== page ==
In the springtime, when the weather is nice and bright, I have a heck of a time getting the kids to think about school. As a homeschooling mom, over the years I've learned to give them a little room and take a couple of "days off" to do some spring cleaning and have some outside play. I may not give the kids formal assignments, but I do find other ways to engage them in creative thought, team building, and personal development.
For example, my younger son, Kiserian, is a budding entrepreneur. At age 6, he is convinced that he will soon have a successful business promoting his own products. Last year, he started a paper airplane business that was moderately successful. He made 10, sold six (for $1 each) and the other four met with unforeseen casualties (little sister cut up three of them because she was jealous that he had money and little brother thought paper was a good source of fiber, so he ate it). This year, Kiserian wants to take his business to the next level, so today, we had a marketing meeting — Kiserian, Imani, Kamari, and me. Prior to the meeting, we set some ground rules:
"Honey, this meeting is to give create ideas for you to better your paper airplanes, so that you can earn more money."
"All I have to do is charge more. How about $5?"
"We went over this before. The people who are going to buy your airplanes either don't have $5, or if they do, they are probably not going to spend their $5 on a paper airplane."
"Ahhh, Mommy. You make it hard for a brother to make a buck."
(I've decided to reduce their TV viewing from an hour a day to an hour a week.)
I start the meeting by saying why we are assembled. "Kiserian needs our help in developing his business."
My oldest son couldn't wait to chime in. "Why do I need to be here? He's not sharing his money with me."
I growl at him. "We are a team, and as part of a marketing team, you throw out ideas to help better the product and its position in the marketplace."
"Mommy, are you serious?" my daughter says, slightly puzzled, but not disrespectful.
"Yes. Let's spend five minutes helping Kiserian sell more paper airplanes."
The three of them went at it and I took meticulous notes. I marveled at their suggestions of offering a brightly colored paper series for the spring, adding paper clips to the planes to increase their flight time, and customizing the planes with drawings and/or stickers.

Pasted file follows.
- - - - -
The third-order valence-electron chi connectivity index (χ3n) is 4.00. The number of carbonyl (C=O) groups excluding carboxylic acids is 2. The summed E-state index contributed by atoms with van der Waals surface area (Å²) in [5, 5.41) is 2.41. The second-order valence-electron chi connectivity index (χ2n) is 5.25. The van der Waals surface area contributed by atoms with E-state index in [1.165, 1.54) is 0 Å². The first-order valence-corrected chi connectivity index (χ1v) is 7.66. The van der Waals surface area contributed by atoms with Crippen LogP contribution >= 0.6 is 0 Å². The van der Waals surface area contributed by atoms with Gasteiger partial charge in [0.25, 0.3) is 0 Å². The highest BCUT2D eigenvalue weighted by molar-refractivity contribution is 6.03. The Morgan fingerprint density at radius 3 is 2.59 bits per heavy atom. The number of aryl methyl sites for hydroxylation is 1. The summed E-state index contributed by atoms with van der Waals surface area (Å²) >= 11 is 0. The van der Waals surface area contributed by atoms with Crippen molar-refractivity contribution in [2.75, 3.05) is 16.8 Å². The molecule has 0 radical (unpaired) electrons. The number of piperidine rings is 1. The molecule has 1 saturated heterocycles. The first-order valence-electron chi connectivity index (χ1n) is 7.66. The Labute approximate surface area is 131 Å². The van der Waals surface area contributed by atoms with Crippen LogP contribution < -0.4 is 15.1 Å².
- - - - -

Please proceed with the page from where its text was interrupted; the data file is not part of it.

"Oooh, oooh, drawing. I can help do that," chimes Niara, dying to jump into the meeting. She was kinda upset that she hadn't been included.
"That's a great idea, Niara. We can talk about it later. Right now, you're on baby duty."
"Why do I have to be on baby duty? You said he's not a baby anymore."
"You're right. He's not a baby, but he needs a playmate."
"Okay, fine!" she stumps off with her sagging face, looking down at the floor as if she just lost a puppy.
After our very productive meeting, the kids had lunch, and reflected the questions people tend to ask me about homeschooling, and how I track progress with my kids. On this day, in just 30 minutes or so, I taught them skills that they will need in college, in the workplace, in marriages. I used to think that I was overzealous when I pulled together these corporate meetings. No, this isn't the first time we've done this. I took a communications course last summer, which inspired me to try a lot of new ideas, including the marketing meetings, a class I'm developing for my kids on etiquette, and another on networking.
"My mommy's right here. Please hold," Niara says, as she walks into the room and hands me my cell phone.
"Niara, who is this? I didn't even hear it ring."
"It's your friend."
My daughter has an old PDA, a big purse, and a lot of paper in her hands. I'm suspicious.
"Hey girl," says the voice on the phone. It's my friend Lena. "Girl, I'm coming to your house to be homeschooled."
"Why do you say that?"
"Your daughter just told me she was starting her own business and had a meeting by herself because you guys didn't invite her to yours."
Oprah, the Donald, and Mr. Gates...look out.